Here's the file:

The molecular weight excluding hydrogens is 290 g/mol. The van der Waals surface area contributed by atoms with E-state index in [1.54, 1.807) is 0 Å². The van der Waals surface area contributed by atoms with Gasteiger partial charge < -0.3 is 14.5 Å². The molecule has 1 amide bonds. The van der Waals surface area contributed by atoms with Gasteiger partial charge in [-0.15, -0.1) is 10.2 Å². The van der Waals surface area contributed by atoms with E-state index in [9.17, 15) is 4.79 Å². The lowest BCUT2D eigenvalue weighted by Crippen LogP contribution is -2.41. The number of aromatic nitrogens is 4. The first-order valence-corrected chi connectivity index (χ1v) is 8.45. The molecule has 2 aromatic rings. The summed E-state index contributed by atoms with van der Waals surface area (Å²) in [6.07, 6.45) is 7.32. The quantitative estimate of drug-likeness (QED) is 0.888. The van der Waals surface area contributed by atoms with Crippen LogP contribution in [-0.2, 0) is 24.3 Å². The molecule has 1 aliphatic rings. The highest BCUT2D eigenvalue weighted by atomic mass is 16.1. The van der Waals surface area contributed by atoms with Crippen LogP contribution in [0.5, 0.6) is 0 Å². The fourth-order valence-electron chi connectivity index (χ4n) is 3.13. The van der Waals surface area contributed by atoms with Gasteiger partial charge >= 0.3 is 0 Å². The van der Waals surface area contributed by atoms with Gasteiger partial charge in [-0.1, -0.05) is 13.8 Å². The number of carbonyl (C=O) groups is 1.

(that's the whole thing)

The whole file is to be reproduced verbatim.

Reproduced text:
The molecular weight excluding hydrogens is 290 g/mol. The van der Waals surface area contributed by atoms with E-state index in [1.54, 1.807) is 0 Å². The van der Waals surface area contributed by atoms with Gasteiger partial charge < -0.3 is 14.5 Å². The molecule has 1 amide bonds. The van der Waals surface area contributed by atoms with Gasteiger partial charge in [-0.15, -0.1) is 10.2 Å². The van der Waals surface area contributed by atoms with E-state index in [9.17, 15) is 4.79 Å². The lowest BCUT2D eigenvalue weighted by Crippen LogP contribution is -2.41. The number of aromatic nitrogens is 4. The first-order valence-corrected chi connectivity index (χ1v) is 8.45. The molecule has 2 aromatic rings. The summed E-state index contributed by atoms with van der Waals surface area (Å²) in [6.07, 6.45) is 7.32. The quantitative estimate of drug-likeness (QED) is 0.888. The van der Waals surface area contributed by atoms with Crippen LogP contribution in [-0.2, 0) is 24.3 Å². The molecule has 1 aliphatic rings. The highest BCUT2D eigenvalue weighted by atomic mass is 16.1. The van der Waals surface area contributed by atoms with Crippen LogP contribution in [0.5, 0.6) is 0 Å². The fourth-order valence-electron chi connectivity index (χ4n) is 3.13. The van der Waals surface area contributed by atoms with Gasteiger partial charge >= 0.3 is 0 Å². The van der Waals surface area contributed by atoms with Gasteiger partial charge in [-0.1, -0.05) is 13.8 Å². The number of carbonyl (C=O) groups is 1.